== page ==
The Trophy Ridge Pursuit Vertical Pin Sight has taken modern technology and placed it in a product, all the while trying to keep the price reasonably low.
“You get what you pay” for is a common phrase in the hunting world, and of course it is only natural to want only the best. But there are times when affordability or even life doesn’t allow us to go big, and we just have to go home, unless we are willing to find the next best thing.
The Trophy Ridge Pursuit is the next best thing. It is a great single pin sight that has a high-performance vertical pin that gives the user precise adjustments. It has Delrin bushings that provide you a smooth, quiet movement whenever the sight is fixed.
It is excellent for beginner bowhunters, for anyone who just enjoys shooting their bow, or for someone who wants the technology of an adjustable accurately shooting sight.
The fact that it is an adjustable sight that allows the user to shoot at any yardage that their bow can handle, it does not come with any sight tape. Meaning, the user has to make their own or draw on the housing itself.
Although this isn’t a deal breaker, it sure is convenient to have a pre-made sight tape on it to skip the writing or guess work.
4. Tru-Glo Range Rover
Tru-Glo has their hands in every part of the optics industry, from scopes to handgun sights to bow sights. Their Range Rover sight is an adjustable single pin sight that is extremely easy to use. It’s perfect for low light conditions, and the adjustments require zero tools! The bracket is ultra-easy to use, and you can make one-handed adjustments in the field.
The Range Rover is super easy to mount, and Tru-Glo really deserves credit for designing such a simple sight. It can even be adjusted for both right and left-handed shooters! This is a rare feature and should be noted.
Seeing your sights has never been easier than this. The rigid design incorporates modern materials to increases visibility in low light conditions. Tru-Glo even tossed in 4 yardage markers! Just ensure you set everything up correctly and the screws are tight.
Tru-Glo Range Rover is also available at:
5. Best Adjustable Multi Pin Sight: VXL Fixed Plate Microtune
If you need a value packed bow sight for your next hunting season, this is a great option.
This is a good way to check a high-quality sight that is easy to setup. It is made from CNC machined aluminum and polymer with fiber optic cable illuminating the pins.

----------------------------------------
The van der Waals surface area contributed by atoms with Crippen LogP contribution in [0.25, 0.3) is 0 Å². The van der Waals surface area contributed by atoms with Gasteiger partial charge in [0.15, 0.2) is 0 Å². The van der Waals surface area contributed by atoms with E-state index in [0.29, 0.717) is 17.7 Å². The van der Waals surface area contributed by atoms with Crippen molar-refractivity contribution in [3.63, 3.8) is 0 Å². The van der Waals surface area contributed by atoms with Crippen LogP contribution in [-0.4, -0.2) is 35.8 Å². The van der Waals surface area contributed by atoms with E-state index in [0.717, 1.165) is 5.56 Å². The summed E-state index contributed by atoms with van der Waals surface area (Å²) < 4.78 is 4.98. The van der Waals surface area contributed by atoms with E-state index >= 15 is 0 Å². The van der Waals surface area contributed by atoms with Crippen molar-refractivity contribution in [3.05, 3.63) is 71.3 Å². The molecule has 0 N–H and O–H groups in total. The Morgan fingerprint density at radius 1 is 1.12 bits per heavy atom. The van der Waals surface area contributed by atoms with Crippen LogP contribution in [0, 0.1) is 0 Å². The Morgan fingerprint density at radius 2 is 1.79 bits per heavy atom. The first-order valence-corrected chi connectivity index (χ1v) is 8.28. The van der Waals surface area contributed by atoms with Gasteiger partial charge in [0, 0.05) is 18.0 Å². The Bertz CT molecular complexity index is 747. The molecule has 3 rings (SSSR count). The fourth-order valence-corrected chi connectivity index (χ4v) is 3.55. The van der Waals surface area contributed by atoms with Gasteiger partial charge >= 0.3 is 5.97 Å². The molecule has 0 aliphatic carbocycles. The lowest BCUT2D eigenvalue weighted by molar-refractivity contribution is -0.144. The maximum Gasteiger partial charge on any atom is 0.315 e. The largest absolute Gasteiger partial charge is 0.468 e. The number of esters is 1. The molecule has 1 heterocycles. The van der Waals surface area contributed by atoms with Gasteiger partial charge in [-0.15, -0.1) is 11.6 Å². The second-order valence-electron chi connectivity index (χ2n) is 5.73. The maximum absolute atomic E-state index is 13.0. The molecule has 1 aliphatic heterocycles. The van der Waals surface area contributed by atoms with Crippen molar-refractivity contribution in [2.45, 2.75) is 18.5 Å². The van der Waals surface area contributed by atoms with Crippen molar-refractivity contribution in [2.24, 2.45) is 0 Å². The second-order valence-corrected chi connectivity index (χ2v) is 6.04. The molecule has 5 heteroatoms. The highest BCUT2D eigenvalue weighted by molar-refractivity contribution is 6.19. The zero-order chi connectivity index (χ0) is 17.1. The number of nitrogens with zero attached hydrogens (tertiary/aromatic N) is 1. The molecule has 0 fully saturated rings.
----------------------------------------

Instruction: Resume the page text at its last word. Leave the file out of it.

In their archery world, this is an excellent example of a product that stands out for quality while having the same features you’d expect at a price that is palatable.
The .019 diameter fibers are bright but don’t come with any illumination. The sight is designed around a set of fine adjustment knobs that make dialing in the sight for your arrow setup much easier than other scopes.
The old way of fumbling with the tool isn’t the way Viper designed their products. It is adjustable in three axes and will hold a zero all season.
The downside? There is no shielding for the fiber optic cables. They’re very long and exposed as to allow you to see them clearly, but they’re also open to being targeted by weather and damage. Protect them at all costs!
For a dead simple fixed plate archery sight, it has five pins and is ready for action. It’s perfect for a youth hunter or a simple upgrade to a package.
Learn more about the VXL Fixed Plate Microtune.
6. Trophy Ridge Peak 5
Trophy Ridge makes a ton of high-quality bow sights, and the Peak 5 is no different. Most multi-pin sights have a crowded view that obscures your target, making it hard to see. Not this optic! Trophy Ridge Peak 5 uses an inline system of pins so you can see everything in your view. Furthermore, this 5-pin system is easy to handle and provides you with plenty of aiming points.
Each pin is topped off with a bright fiber optic cap. These caps make the pins easy to see in low light shooting. They are also excellent for quick reflexive shots! The pins can be described as medium in width at .019 inches. Each is quick to see and easy to utilize. The Trophy Ridge Peak 5 comes in both right and left-hand variations.
The Trophy Ridge Peak 5 is a brilliant sight. In just a few minutes it can be attached to your bow. In fact, this optic’s windage and elevation can be adjusted without any tools. This makes it very easy to dial in different size arrows on the range or the field. This lightweight sighting system was designed to reduce vibration while maintaining its strength.